effect of the peak value of the stress.

Often, large stresses resulting from discontinuities are developed in only a small portion of a member. Hence, these stresses are called localized stresses or simply stress concentrations. In many cases, particularly in which the stress is highly localized, a mathematical analysis is difficult or impracticable. Then, experimental, numerical, or mechanical methods of stress analysis are used. member under a given type of loading is the localized stress at a point, or a somewhat smaller value representing the average stress over a small area including the point, depends on the internal state of the metal such as grain type and size, state of stress, stress
gradient, temperature, and rate of straining; all these factors may influence the ability of the material to make local adjustments in reducing somewhat the damaging effect of the stress concentration at the point. 

The solution for the values of stress concentrations by the theory of elasticity applied to members with known discontinuities or stress raisers generally involves differential equations that are difficult to solve. However, the elasticity method has been used with success to evaluate stress concentrations in members containing changes of section, such as that caused by a circular hole in a wide plate (see Section 14.2). In addition, the use of numerical methods, such as finite elements, has lead to approximate solutions to a wide range of stress concentration problems. Experimental methods of determining stress concentrations may also prove of value in cases for which the elasticity method becomes excessively difficult to apply.

Some experimental methods are primarily mechanical methods of solving for the significant stress; see for example, the first three of the list of methods given in the next paragraph. These three methods tend to give values comparable with the elasticity method. Likewise, when a very short gage length is used over which the strain is measured with high precision, the elastic strain (strain-gage) method gives values of stress concentration closely approximating the elasticity value. In the other methods mentioned, the properties of the materials used in the models usually influence the stress concentration obtained, causing values somewhat less than the elasticity values. Each experimental method, however, has limitations, but at least one method usually yields useful results in a given situation. Some experimental methods that have been used to evaluate stress concentrations are 1. photoelastic (polarized light), 2. elastic membrane (soap film), 3. electrical analogy, 4. elastic strain (strain gage), 5. brittle coating, 6. MoirC methods, and 7. repeated stress; see HetCnyi (1950), Doyle and Phillips (1989), Kobayashi (1993), and Pilkey and Peterson (1997). In this chapter, we consider large stress gradients that arise in the vicinity of holes, notches, and cracks in a structural member or solid. In many practical engineering situations, the failure of a structural member or system is due to the propagation of a crack or cracks that occur in the presence of large stress gradients. The state of stress in the neighborhood of such geometrical irregularities is usually three dimensional in form, thus increasing the difficulty of obtaining complete analytical solutions. Generally, powerful mathematical methods are required to describe the stress concentrations. We present some general concepts and basic techniques of stress concentrations calculations. For more explicit and more advanced solutions, the reader should refer to specialized works. The results for computation of stress gradients play a fundamental role in the analysis of fracture and the establishment of fracture criteria. In particular, stress concentrations coupled with repeated loading (fatigue loading; Chapter 16) cause a large number of the failures in structures. The reason for this is fairly clear, since stress concentrations lead to local stresses that exceed the nominal or average stress by large amounts.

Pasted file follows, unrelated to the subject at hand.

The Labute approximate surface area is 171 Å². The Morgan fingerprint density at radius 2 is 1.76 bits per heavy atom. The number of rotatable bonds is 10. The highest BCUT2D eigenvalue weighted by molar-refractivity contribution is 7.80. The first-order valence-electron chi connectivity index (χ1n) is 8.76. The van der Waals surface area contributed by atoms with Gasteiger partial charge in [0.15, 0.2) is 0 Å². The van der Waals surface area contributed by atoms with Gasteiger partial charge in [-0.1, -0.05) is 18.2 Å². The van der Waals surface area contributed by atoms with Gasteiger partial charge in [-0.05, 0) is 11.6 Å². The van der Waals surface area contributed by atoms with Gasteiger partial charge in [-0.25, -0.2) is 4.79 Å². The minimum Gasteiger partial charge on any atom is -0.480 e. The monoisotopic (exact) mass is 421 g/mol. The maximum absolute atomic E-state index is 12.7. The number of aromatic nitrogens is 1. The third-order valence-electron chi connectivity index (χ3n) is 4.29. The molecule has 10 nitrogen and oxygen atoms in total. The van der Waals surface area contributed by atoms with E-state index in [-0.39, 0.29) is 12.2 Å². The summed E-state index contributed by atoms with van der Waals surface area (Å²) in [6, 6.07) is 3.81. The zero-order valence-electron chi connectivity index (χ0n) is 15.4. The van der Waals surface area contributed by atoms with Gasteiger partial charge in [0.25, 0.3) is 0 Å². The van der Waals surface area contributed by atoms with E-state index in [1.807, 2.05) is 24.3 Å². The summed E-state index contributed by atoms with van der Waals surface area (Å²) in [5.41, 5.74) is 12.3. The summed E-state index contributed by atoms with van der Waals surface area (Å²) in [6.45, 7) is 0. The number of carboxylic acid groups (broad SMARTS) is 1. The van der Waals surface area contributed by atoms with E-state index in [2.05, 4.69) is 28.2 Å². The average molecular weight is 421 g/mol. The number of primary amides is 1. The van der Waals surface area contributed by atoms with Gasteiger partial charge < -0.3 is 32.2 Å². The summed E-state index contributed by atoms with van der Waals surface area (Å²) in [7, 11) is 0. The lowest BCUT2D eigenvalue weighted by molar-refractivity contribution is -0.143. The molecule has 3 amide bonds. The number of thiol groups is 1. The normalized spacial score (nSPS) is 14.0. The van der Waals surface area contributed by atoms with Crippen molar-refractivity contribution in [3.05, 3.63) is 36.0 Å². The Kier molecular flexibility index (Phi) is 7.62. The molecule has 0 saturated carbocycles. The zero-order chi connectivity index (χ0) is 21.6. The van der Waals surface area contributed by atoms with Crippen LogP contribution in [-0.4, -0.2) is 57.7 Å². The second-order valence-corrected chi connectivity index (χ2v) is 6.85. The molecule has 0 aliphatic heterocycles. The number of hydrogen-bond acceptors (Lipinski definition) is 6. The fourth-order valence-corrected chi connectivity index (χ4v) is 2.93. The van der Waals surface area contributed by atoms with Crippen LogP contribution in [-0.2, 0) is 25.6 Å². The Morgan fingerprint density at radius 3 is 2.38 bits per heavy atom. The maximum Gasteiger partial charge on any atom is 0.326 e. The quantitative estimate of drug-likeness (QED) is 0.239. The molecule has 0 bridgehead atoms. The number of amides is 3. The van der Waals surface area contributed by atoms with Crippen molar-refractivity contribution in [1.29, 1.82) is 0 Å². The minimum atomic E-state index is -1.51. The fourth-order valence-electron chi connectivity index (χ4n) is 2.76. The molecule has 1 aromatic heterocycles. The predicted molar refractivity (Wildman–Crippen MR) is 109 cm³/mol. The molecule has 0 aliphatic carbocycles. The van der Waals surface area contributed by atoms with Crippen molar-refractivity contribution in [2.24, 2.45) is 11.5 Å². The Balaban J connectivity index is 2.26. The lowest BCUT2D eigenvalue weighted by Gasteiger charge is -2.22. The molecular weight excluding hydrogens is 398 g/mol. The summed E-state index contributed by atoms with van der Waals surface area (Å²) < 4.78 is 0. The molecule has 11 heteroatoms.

Modern Physical Metallurgy and Materials Engineering by R.E.Smallman,R.J.Bishop
Kinematics and Dynamics of Machines by George Henry Martin 
Extractive Metallurgy of Rare Earths by C.K.Gupta and N Krishnamurthy